I get a lot of questions asked by photographers and non-photographers alike about my underwater portrait photography. This post will outline some basic underwater photography gear options for anyone interested in buying an underwater system. Underwater photography is super fun but also expensive and potentially dangerous to your gear, so be careful! This is a very unscientific and untechnical review of the different options out there. My intent is just to “get your feet wet” (pun intended) and to use this as a jumping off point in your research to find which system is right for your needs.

How do you take your camera underwater?

There are lots of gear options at lots of different price points- though most are on the higher end. You thought photography was an expensive hobby? Try underwater photography!

General considerations

  • A camera with decent focusing ability
  • ability to shoot in macro mode OR a DSLR/mirrorless camera that can accept a variety of lenses
  • MOST IMPORTANT (in my opinion): ability to shoot in RAW

What I use:

  • Ikelite housing for Canon 5Dmkii
  • lens port for Tamron 28-75 for portrait work
  • lens port for Canon 17-40 L for underwater landscape/wildlife photography
  • lens port for Sigma fisheye for underwater wildlife photography
  • Ikelite DS125 strobe
  • Ikelite DS200 strobe
  • canon 5dmkii underwater housing by Ikelite

Because I am a SCUBA diver and am blessed to take some pretty awesome vacations (thanks Mom & Dad!), I went with a dive housing, which allows me to take my camera on my divers up to 100+ feet. I do not pretend to be a good underwater landscape/wildlife photographer. Most of the shots I have gotten have been lucky, to be honest. I am still learning!

I use an Ikelite housing for my 5Dmkii… and yes it still terrifies me taking it underwater. The Ikelite housing for my mkii costs about as much as the camera. I started out with an old 30D and Ikelite housing which is a GREAT option for those on a budget but wanting pro gear and needing cameras that can go on dives. You need different ports depending on which lens(es) you plan on using. Without going into too much detail, in general you want either wide angle shots that allow you to get close to you subject or a macro lens because the more water that is in between you and your subject, the more cloudy and murky the image is regardless of subject matter. Strobes are a must much below 20 ft.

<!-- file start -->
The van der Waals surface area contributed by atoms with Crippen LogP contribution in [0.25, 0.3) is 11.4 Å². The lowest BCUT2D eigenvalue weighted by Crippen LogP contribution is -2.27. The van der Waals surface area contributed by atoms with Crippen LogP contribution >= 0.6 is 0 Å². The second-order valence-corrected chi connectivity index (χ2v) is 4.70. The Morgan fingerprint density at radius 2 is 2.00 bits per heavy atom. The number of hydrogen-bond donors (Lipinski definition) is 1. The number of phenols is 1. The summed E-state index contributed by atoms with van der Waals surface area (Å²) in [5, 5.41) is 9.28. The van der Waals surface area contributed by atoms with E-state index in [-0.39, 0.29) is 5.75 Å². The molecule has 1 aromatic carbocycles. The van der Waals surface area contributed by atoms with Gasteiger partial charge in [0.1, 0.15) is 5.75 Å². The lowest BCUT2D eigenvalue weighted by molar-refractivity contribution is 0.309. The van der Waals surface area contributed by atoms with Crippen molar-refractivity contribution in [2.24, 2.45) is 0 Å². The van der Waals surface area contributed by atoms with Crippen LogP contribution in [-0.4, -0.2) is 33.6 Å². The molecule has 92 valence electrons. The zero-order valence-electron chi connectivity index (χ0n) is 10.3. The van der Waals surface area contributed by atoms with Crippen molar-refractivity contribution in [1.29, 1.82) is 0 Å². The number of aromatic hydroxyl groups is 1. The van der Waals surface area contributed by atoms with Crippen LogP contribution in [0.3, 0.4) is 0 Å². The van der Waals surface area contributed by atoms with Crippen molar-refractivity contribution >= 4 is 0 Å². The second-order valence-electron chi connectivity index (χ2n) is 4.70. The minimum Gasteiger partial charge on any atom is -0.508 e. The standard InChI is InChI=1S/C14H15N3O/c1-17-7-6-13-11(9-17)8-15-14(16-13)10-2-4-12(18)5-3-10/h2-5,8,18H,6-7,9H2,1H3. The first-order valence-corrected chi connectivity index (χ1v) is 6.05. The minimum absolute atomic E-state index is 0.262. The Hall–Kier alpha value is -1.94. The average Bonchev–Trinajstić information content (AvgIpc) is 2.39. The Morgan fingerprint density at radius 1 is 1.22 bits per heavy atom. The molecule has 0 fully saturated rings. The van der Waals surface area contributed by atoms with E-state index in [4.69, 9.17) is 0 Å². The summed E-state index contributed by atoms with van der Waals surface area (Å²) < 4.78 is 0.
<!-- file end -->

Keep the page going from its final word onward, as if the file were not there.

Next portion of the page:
Less expensive routes:

You can find a used housing- just make sure it doesn’t leak!

Point and shoot systems:

GoPRO Hero3

GoPro3 Backscatter underwater filter set

My dad has a GoPRO for fun. I have never used it, but I have heard good things about this little camera/video duo. You can buy dive housing and a red filter and the camera for under $500-$600 total. Check out Backscatter.com

Downsides: Little manual control, some say image quality is less than stellar

Buy a housing for one of your existing point and shoots

This is how I first got into underwater photography, before I really even truly got into photography itself. When I was a new diver, my dad was too busy poking and chasing fish to do a lot of photography on our dives, so he bought a case for our Canon Powershot and handed it over to me. It was a simple set up, though limited.

Going this route? I recommend

  • Make sure your point and shoot can shoot RAW. If not, shoot in “Underwater” mode
  • buying a fiber optic strobe- they are a pain but if you can get them to work they really help the image (this only applies if you are taking the camera under 20 ft or so)

Downsides: Limited manual control, image quality? sensor size can limit print quality

Outex housing

I just rececently stumbled on this and this housing is intriguing. From the looks of it, you can dive a shallow depth. Check them out, and if anyone has some experience with it, let me know!

EWA Bags

The last thing I’d recommend is looking into one of these underwater camera bags. I have no experience with them and would NOT RECOMMEND THEM FOR ANYTHING EXCEPT POOL WORK but they could work. They come for either point and shoots or full DSLRs. Check them out thoroughly before you buy them. I’m sure they are a great product, I just can’t speak for them because I have never tried them.

Post your questions below and I can try my best to answer them!

Some inspiring underwater photographers:

Sarah Lee from Hawaii

Elena Kalis from the Bahamas

Ilse Moore from South Africa

Mallory Morrison from LA

Most of that list is not only comprised of amazing underwater artists, but I also love drooling over exotic places by the ocean ­čÖé


Alyssa Campbell Arizona wedding photographer

Welcome! I’m an Arizona-based wedding & portrait photographer specializing in natural and documentary photos. My blog is where you can see my latest work as well as check out tips & the latest news. Following me on social media is another way to check out my recent work!